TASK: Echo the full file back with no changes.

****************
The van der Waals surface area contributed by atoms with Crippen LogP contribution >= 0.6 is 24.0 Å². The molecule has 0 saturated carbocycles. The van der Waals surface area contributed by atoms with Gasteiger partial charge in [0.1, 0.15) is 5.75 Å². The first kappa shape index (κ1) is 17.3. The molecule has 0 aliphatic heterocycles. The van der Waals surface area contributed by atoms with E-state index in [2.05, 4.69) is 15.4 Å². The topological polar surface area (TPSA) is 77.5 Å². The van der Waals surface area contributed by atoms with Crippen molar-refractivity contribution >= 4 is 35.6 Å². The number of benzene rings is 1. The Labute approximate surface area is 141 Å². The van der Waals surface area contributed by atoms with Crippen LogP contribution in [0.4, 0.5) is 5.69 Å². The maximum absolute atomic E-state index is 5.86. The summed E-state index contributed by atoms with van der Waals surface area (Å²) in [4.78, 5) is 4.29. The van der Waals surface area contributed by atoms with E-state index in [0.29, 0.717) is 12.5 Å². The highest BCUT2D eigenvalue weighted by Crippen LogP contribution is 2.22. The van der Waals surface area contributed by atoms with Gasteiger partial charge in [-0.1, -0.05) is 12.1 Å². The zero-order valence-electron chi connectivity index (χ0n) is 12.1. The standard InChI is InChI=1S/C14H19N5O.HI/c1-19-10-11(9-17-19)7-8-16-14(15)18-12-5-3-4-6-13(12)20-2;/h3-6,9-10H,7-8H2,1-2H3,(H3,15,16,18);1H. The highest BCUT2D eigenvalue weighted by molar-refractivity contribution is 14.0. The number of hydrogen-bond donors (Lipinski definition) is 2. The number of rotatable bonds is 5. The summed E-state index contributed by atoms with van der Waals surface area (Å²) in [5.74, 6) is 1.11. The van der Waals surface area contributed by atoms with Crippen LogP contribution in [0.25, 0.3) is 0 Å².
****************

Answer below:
The van der Waals surface area contributed by atoms with Crippen LogP contribution >= 0.6 is 24.0 Å². The molecule has 0 saturated carbocycles. The van der Waals surface area contributed by atoms with Gasteiger partial charge in [0.1, 0.15) is 5.75 Å². The first kappa shape index (κ1) is 17.3. The molecule has 0 aliphatic heterocycles. The van der Waals surface area contributed by atoms with E-state index in [2.05, 4.69) is 15.4 Å². The topological polar surface area (TPSA) is 77.5 Å². The van der Waals surface area contributed by atoms with Crippen molar-refractivity contribution >= 4 is 35.6 Å². The number of benzene rings is 1. The Labute approximate surface area is 141 Å². The van der Waals surface area contributed by atoms with Crippen LogP contribution in [0.4, 0.5) is 5.69 Å². The maximum absolute atomic E-state index is 5.86. The summed E-state index contributed by atoms with van der Waals surface area (Å²) in [4.78, 5) is 4.29. The van der Waals surface area contributed by atoms with E-state index in [0.29, 0.717) is 12.5 Å². The highest BCUT2D eigenvalue weighted by Crippen LogP contribution is 2.22. The van der Waals surface area contributed by atoms with Gasteiger partial charge in [-0.1, -0.05) is 12.1 Å². The zero-order valence-electron chi connectivity index (χ0n) is 12.1. The standard InChI is InChI=1S/C14H19N5O.HI/c1-19-10-11(9-17-19)7-8-16-14(15)18-12-5-3-4-6-13(12)20-2;/h3-6,9-10H,7-8H2,1-2H3,(H3,15,16,18);1H. The highest BCUT2D eigenvalue weighted by molar-refractivity contribution is 14.0. The number of hydrogen-bond donors (Lipinski definition) is 2. The number of rotatable bonds is 5. The summed E-state index contributed by atoms with van der Waals surface area (Å²) in [5.74, 6) is 1.11. The van der Waals surface area contributed by atoms with Crippen LogP contribution in [0.25, 0.3) is 0 Å².